That is why you see red lanterns hang outside business centers and people’s homes. The double rows of red Xi letters are also stuck on people’s doors and gates for the same reason. Because it is believed to bring success and good fortune. Red is also worn during celebratory events like weddings ad birthdays because it’s a symbol of happiness and fire that will protect the individual from evil eyes. Even in festivities gifts are given in red envelopes as a way of wishing someone good luck.

Why Is Red Lucky in China?

A lot of the legends and stories told by Chinese involving red have always had a positive connotation. For example, when red was used to defeat the Nian beast it became a lucky color. Because red was associated with the father of one of the greatest emperors to have ever lived, it was honored as an auspicious color. There isn’t one single reason why red is considered lucky, but many accounts where it proved to bring luck to those who believed it.

Why Are Red Envelopes Used for Chinese New Year?

If you’ve ever attended the celebrations of the Lunar Year or Chinese New Year, then you’ve probably received or given out a red envelope as a gift. The red envelope usually contains money that you give to family, friends, and colleagues as a way of wishing them good luck and fortune in the coming year.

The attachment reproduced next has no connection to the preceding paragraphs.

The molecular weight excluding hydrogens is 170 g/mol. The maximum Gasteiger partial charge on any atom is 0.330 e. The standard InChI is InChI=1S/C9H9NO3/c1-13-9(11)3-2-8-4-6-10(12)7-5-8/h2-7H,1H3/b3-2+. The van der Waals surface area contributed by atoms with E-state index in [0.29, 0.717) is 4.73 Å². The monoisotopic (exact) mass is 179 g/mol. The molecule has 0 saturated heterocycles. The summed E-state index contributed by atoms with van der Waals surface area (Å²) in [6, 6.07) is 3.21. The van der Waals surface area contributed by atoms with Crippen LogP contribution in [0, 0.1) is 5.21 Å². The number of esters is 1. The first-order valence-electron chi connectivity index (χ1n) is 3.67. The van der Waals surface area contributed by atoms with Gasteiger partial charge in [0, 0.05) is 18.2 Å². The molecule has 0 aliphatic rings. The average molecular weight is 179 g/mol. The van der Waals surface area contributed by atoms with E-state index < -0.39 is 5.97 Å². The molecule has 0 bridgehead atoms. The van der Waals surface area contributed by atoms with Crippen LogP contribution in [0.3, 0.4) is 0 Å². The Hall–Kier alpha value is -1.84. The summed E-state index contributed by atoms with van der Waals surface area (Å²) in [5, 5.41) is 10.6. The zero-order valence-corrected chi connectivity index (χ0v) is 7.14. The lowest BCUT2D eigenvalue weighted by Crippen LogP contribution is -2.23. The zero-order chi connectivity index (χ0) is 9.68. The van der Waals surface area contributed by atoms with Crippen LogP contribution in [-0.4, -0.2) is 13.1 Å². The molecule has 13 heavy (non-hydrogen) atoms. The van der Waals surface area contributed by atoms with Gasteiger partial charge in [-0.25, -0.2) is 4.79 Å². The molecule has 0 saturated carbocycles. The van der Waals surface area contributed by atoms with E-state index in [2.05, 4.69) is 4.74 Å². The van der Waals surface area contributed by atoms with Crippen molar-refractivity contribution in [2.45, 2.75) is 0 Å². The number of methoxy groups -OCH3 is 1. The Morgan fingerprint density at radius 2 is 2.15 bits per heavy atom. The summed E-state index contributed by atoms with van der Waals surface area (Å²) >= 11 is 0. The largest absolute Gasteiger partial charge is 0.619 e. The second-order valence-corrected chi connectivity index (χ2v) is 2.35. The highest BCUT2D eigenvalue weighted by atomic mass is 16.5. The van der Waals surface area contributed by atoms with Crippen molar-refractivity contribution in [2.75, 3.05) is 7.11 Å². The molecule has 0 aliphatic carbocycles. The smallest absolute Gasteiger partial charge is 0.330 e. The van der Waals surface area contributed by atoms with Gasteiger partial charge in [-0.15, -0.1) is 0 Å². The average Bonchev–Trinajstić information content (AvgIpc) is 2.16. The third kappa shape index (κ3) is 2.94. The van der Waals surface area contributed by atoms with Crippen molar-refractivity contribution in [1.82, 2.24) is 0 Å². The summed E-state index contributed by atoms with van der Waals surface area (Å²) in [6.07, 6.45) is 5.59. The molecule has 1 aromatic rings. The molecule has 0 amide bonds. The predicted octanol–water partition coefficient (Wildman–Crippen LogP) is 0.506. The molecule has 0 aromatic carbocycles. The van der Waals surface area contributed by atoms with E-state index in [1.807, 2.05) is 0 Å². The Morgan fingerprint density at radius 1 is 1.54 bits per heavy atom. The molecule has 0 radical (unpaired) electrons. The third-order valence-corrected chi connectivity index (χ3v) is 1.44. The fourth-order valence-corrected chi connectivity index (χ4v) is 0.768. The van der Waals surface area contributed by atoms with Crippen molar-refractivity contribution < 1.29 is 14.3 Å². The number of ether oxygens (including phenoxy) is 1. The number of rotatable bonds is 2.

The tradition was originally started because of children. Adults including parents and grandparents would gift children red envelopes as a way of protecting them from the Sui. It was a Chinese demon that was believed to go after children while they slept. This is why sometimes the red envelopes are called Yasui Qian which translates to “suppressing the ghost” money. This tradition still goes on today where children are still gifted these envelopes until they are older and married when they are also expected to give out the envelopes.

Conclusion.

Although red remains the national and cultural symbol of China, the majority of the younger generation doesn’t revere it as much as the older generation. Today you may find some young couples opting for a western white wedding as opposed to the traditional red theme. Still, the color red remains a dominant color in China and continues to be included in Chinese culture and festivities.

yelang

My name is Yelang, I love my country. I love Chinese history, Chinese culture and Chinese food, I want to share my story to friends all over the world. Truly, without any political bias, let you know my motherland. For this reason, I have traveled all over China's 20 + provinces and visited more than 100 + cities. At the same time, I read a lot of books and articles, and let you know through the website of sonofchina. At the same time, I hope to get to know friends all over the world and know different countries in the world through sonofchina.So, if you have any questions, please let me know.